Reflections from Dean Hecht
This edition of Clinical Connections is devoted to the topic of medical specialties. As medical students, one of the biggest decisions you have to make is what kind of physician you want to be. It’s a complex question and one that often takes time to develop throughout your education and clinical rotations. For this issue, we speak with students, faculty, and alumni about the specialty decision process and what inspired them to go in a certain direction.
We begin with reflections from our guest editor, Dr. Robert Hecht. Dr. Hecht is an obstetrician and the US Clinical Dean at AUC, where he oversees the student experience during clinical rotations. Dr. Hecht previously served as AUC’s OB/GYN clerkship director at Bronx-Lebanon Hospital Center in New York and is a member of the American College of Obstetrics and Gynecology’s District XII Committee on Healthcare for Underserved Women. On Saturday, May 12, he will host a Northeast Regional Symposium on Global Health for AUC medical students and alumni. You can learn more about the symposium later in this issue.
Reflections from Dean Hecht
Unlike many of my classmates, I entered medical school without a clue as to what type of physician I wanted to be. It wasn’t until my third year that my experiences began to have an enormous influence on my decision.
My first clerkship was Internal Medicine. I loved the long-term patient relationships but craved something more fast-paced. My next core clerkship was General Surgery. I enjoyed the drama and satisfaction of immediate results but missed my patients once their post-op care was complete. Pediatrics and Psychiatry were interesting but didn’t inspire me.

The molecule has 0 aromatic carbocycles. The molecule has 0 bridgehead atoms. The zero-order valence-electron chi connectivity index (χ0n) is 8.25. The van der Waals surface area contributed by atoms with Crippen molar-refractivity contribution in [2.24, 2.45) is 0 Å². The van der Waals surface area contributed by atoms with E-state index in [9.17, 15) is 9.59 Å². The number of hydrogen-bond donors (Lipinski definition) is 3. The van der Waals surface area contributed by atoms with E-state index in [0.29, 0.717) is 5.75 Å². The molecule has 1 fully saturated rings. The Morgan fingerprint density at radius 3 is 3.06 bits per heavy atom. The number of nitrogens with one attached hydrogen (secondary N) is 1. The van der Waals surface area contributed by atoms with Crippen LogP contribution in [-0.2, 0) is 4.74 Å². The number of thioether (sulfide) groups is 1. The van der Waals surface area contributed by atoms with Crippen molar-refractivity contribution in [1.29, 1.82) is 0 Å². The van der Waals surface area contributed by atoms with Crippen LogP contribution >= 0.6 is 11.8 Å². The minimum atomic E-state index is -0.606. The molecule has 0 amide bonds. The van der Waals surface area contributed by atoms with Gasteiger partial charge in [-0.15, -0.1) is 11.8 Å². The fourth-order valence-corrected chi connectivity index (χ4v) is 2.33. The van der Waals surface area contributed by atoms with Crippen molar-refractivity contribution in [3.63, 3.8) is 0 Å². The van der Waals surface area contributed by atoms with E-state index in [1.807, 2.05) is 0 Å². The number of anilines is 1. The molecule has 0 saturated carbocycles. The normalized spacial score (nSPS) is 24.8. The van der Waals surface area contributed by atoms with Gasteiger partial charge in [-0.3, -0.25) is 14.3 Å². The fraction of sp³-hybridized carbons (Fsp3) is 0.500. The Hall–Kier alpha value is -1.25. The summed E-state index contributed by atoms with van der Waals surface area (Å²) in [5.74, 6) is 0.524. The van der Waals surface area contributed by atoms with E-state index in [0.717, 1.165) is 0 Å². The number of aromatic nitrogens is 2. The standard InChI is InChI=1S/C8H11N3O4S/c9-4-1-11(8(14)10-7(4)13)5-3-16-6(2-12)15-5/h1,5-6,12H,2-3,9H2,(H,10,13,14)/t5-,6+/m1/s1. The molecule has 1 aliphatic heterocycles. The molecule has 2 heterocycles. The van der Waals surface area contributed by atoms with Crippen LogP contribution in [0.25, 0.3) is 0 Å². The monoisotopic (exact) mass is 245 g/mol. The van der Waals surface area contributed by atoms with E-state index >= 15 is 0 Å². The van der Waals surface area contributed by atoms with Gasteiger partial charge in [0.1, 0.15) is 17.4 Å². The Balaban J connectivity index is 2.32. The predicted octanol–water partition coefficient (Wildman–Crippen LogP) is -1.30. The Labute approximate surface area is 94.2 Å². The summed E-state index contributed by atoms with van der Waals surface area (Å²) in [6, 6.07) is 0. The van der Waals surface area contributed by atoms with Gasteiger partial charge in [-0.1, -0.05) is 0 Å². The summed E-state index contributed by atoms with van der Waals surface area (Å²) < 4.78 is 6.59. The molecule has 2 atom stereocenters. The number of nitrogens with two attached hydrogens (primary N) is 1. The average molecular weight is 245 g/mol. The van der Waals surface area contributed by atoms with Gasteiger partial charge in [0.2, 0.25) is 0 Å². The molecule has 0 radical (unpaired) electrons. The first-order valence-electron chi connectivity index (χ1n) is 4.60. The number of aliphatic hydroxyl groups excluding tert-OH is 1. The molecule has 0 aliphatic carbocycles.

My last core clerkship was OB/GYN. I loved the mix of office visits, procedures, surgeries and deliveries. A typical day included an incredibly broad range of topics, from things as time-honored and basic as breastfeeding to things as novel and technologically complex as in vitro fertilization. I was enthralled by the ethical complexities and unsolved mysteries that are encompassed by the field. I was also fortunate to find a mentor during my OB/GYN clerkship—an amazing physician who was a brilliant surgeon, a tireless patient-advocate, and a dedicated teacher. My decision to become an OB/GYN was influenced as much by whom I wanted to be as what I wanted to be.
As you think about choosing a specialty, I urge you to keep several things in mind:
1) Pick something you love
You will likely spend an extraordinary number of hours practicing in your chosen field and will enjoy your time much more if you truly passionate about what you do.
2) Identify the elements of medical practice that are most important to you
Do you enjoy procedures/surgeries or interviews/discussions? Do you see yourself as a generalist or specialist? Do you prefer a field with continuity of care? Do you want to be employed or in a private practice? Do you prefer to work in an inpatient vs outpatient setting? Do you see yourself at a major medical center or a more suburban or rural hospital? Which fields are compatible with your lifestyle and financial needs and goals?
3) Be open-minded
You may be surprised by what clinical experiences you find most rewarding. Ignore stereotypes and set aside preconceived notions as you go through your clerkships.
4) Use your electives wisely
The few months before you submit your residency Match list should be reserved for sub-internships and electives in the fields you are considering. Having those experiences side-by-side can be instrumental in helping you decide which specialty is for you.
5) Look for mentors
The resident and attending physicians with whom you work are wonderful resources. Do not be afraid to ask them about their specialties and careers. Find the physicians you would most like to emulate and seek their counsel.
6) Don’t panic if you have doubts about your chosen field
All medical students choosing a specialty feel tremendous pressure to get it right the first time. However, your specialty is a choice, not a life sentence. If you determine at some point in the future that your chosen specialty is no longer for you, there are many ways to redirect your career. It is impossible to know now what may change in your life and in your field of medicine over the next few decades.
Robert Hecht, MD, FACOG
Associate Clinical Dean, United States
Associate Professor, Behavioral and Clinical Medicine